comfychair
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reliant_turbo wrote:
Nice mods. Smile does anyone make an actual copper pill for p60 stuff? or one that doesnt taper and is at least as wide as the reflector? Brian

The closest I have seen is one I built myself, with a copper spacer ring soldered to the base of the pill. But of course it has to be undersized to still be removable, so doesn't have as much surface area contact with the head around the perimeter as the C-shaped spacer ring. Six of one, half-dozen of another...

MRsDNF
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reliant_turbo wrote:
Nice mods. Smile
does anyone make an actual copper pill for p60 stuff?
or one that doesnt taper and is at least as wide as the reflector?
Brian

Its probably not much help but this is one I’ve done in the past. You may be able to get someone that lives close by to you to knock one up.

http://budgetlightforum.com/node/13113#node-13113

 

djozz quotes, "it came with chinese lettering that is chinese to me".

                      "My man mousehole needs one too"

old4570 said "I'm not an expert , so don't suffer from any such technical restrictions".

Old-Lumens. Highly admired and cherished member of Budget Light Forum. 11.5.2011 - 20.12.16. RIP.

 

lilkevin715
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I’ve finally got around to doing some testing to see how effective the mod is. For testing I compared three different XP-G2 dropins as I’ve built as listed below:

XP-G2 R4 4C @ 1.7A with Aluminum mcpcb

XP-G2 R5 3D @ 2.4A with Noctigon mcpcb

XP-G2 R5 3C @ 3.04A with Modded Noctigon mcpcb

The output of each dropin will obviously be different. What I am more interested in is output loss over time. FYI Each dropin is built in the same manner (Fujik on the reflector threads, reflector wrapped with copper foil) with the main difference being the mcpcb used. To measure output loss I used my lightbox (details here) and took measurements every 30 seconds in a 5 minute runtime test. I did not run the test longer than 5 minutes as the lights were not cooled externally in any way (no fan for airflow).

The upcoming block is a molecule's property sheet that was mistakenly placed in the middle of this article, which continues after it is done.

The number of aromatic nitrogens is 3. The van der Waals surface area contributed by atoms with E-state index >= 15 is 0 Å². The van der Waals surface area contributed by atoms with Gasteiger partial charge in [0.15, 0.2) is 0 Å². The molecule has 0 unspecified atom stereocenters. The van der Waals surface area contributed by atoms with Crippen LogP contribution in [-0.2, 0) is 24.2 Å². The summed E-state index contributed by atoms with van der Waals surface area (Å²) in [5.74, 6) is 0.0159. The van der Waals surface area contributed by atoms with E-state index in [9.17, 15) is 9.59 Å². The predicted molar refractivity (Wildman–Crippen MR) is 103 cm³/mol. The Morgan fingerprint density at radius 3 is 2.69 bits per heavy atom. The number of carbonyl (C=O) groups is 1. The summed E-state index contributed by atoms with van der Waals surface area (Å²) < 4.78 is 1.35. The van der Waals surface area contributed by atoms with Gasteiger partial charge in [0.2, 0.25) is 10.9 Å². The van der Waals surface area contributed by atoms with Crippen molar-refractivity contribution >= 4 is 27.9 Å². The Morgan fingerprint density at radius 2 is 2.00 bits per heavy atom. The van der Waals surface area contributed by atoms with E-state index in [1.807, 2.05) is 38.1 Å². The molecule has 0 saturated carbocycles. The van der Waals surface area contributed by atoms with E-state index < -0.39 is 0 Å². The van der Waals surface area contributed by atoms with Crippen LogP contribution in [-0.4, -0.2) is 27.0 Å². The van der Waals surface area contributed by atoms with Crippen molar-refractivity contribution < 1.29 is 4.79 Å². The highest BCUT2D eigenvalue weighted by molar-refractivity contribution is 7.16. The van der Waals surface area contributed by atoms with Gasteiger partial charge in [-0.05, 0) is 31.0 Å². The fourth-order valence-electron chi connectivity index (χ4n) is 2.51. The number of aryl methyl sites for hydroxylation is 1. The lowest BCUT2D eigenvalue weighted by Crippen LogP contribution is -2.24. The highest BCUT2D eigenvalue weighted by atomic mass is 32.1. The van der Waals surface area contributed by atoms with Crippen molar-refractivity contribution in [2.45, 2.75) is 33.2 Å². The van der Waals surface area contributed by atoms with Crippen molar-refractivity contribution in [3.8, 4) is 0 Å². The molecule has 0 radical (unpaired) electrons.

Here are the test results (click on the images to enlarge). Lux readings from my lightbox have been converted to Lighbox Lumens (LBL for short) and the percentage loss from initial turn on has been calculated.

Here is a graph of the LBL loss percentage over time of the three different mcpcb setups.

Output of all three mcpcb setups sags the most in the first minute of runtime, which is to be expected. After the first minute of runtime looking at the data and graph we can see two trends. The Aluminum and Noctigon (unmodified) mcpcb setups continue to loose output as time passes by. However the output of the modified Noctigon mcpcb setup levels off. This can be attributed to the better thermal pathway of the noctigon mcpcb mod; heat is transfered faster to the body of the flashlight host. If the runtime test was longer the output of the modified Noctigon mcpcb setup would have most likely sagged more eventually.

So to answer simplec6’s question (and my curiosity) the mod definately helps. Visually I can’t tell a difference, but that is why I tested output with my lightbox.

MRsDNF
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Thanks for posting your results lilkevin715 You have really excelled with the modded Noctigon.

 

djozz quotes, "it came with chinese lettering that is chinese to me".

                      "My man mousehole needs one too"

old4570 said "I'm not an expert , so don't suffer from any such technical restrictions".

Old-Lumens. Highly admired and cherished member of Budget Light Forum. 11.5.2011 - 20.12.16. RIP.

 

RaceR86
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Would be interesting to see 3,04A before and after mod. If you have one stock available, please make a comparison some time in the future. Smile

What I find interesting with your numbers are the fairly large sag on aluminium mcpcb, even though its “only” at 1,7A (I know 1,5A should be considered max), but it truly shows the advantage of the Noctigon@ 2,4A. More power, less sag.

These are numbers that show the P60 haters, and the “P60s should not be used at over 2 amps” people, that it can be no issue. No surprise for me, my eyes have told me this a long time ago.
But the performance gain with your mod was way more effective than I would have imagined! Great work, and thanks for sharing!